And even at Leeds, Jesse Marsch has paired Adams with a more possession-and-distribution-minded partner in Marc Roca. That not only gives Leeds actual control of the ball from time to time, but it frees up Adams to push forward off the ball in pursuit of forcing turnovers in the attacking third.

Back during the camp this past summer, Berhalter seemed to be considering the same thing, and the upshot was that Adams and Yunus Musah played deeper in a 4-2-3-1. The double pivot replaced the single pivot, and while Musah was excellent as a ball-progressor, his defensive awareness left something to be desired:

Armchair Analyst: US slow rotations in the double pivot

Here is the good news: Musah has been playing as a central midfielder full-time for Valencia this year.

Here is the bad news: His defensive awareness off the ball remains poor.

I like the theory of putting him deeper and playing the double pivot, but I’m not sure adding him to that line lets Tyler be Tyler in the way that adding Roca to the Leeds midfield lets Tyler be Tyler. I think Adams, even with his quarterbacking limitations, might just be more valuable to the US as a single pivot who sits, protects, destroys and shuttles simple passes – even if they’re back to one of the CBs.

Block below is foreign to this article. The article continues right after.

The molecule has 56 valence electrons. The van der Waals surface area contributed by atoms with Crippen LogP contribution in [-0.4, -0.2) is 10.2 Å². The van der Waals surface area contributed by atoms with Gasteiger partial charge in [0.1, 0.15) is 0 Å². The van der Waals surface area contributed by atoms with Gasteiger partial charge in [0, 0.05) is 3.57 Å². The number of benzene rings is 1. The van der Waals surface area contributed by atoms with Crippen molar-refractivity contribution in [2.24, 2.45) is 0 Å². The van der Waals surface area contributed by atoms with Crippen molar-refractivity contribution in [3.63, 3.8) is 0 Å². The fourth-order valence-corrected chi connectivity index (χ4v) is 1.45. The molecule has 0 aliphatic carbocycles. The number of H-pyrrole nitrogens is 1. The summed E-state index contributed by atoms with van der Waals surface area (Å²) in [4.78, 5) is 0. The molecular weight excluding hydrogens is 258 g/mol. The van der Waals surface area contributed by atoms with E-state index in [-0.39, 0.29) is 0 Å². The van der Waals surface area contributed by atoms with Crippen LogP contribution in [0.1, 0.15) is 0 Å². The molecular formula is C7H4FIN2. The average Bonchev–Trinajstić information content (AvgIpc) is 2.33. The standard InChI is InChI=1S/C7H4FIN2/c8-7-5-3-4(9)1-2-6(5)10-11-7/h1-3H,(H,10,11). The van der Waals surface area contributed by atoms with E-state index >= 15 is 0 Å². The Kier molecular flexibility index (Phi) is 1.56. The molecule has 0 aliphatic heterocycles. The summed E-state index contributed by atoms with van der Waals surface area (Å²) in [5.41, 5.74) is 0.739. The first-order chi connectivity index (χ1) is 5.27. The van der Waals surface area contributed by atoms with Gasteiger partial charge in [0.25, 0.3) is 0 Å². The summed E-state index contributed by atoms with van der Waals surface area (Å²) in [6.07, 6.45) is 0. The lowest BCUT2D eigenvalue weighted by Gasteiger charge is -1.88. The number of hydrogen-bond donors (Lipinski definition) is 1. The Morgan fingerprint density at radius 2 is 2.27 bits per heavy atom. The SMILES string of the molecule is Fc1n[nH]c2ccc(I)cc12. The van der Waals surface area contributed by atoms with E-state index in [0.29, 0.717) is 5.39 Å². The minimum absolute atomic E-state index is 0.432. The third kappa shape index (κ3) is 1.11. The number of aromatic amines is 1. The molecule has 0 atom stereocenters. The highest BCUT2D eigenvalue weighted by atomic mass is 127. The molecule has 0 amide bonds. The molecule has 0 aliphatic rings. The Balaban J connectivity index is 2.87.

This ends up being another argument for Ream, provided the US really are committed to using the ball. Having an A+ distributor at LCB and a B+ distributor at RCB can at least somewhat mitigate the effects of having a C- distributor at d-mid.

The other thing that can mitigate it, of course, is an adjustment to the game model. We saw that during qualifying in both games against Mexico when the US focused more on winning second balls in midfield than stringing intricate passing sequences together. Not coincidentally, these were the two best qualifying performances for the US.

3
Jedi or bust at left back

I’m not sure Jedi was the best US player during qualifying, but he was arguably – with Adams – the most important. His ability to go endline-to-endline provided both width and verticality to the US attack, which was extremely necessary given Christian Pulisic’s inability/unwillingness to provide either from the left wing.

Robinson, even if he’s carrying a knock, is a write-him-in-pen, no-doubt-about-it starter for the US. But yeah, he’s carrying a knock, and yeah, World Cup games are intense, and yeah, the weather in Qatar might not be entirely conducive to playing 270 life-or-death minutes over the course of eight days.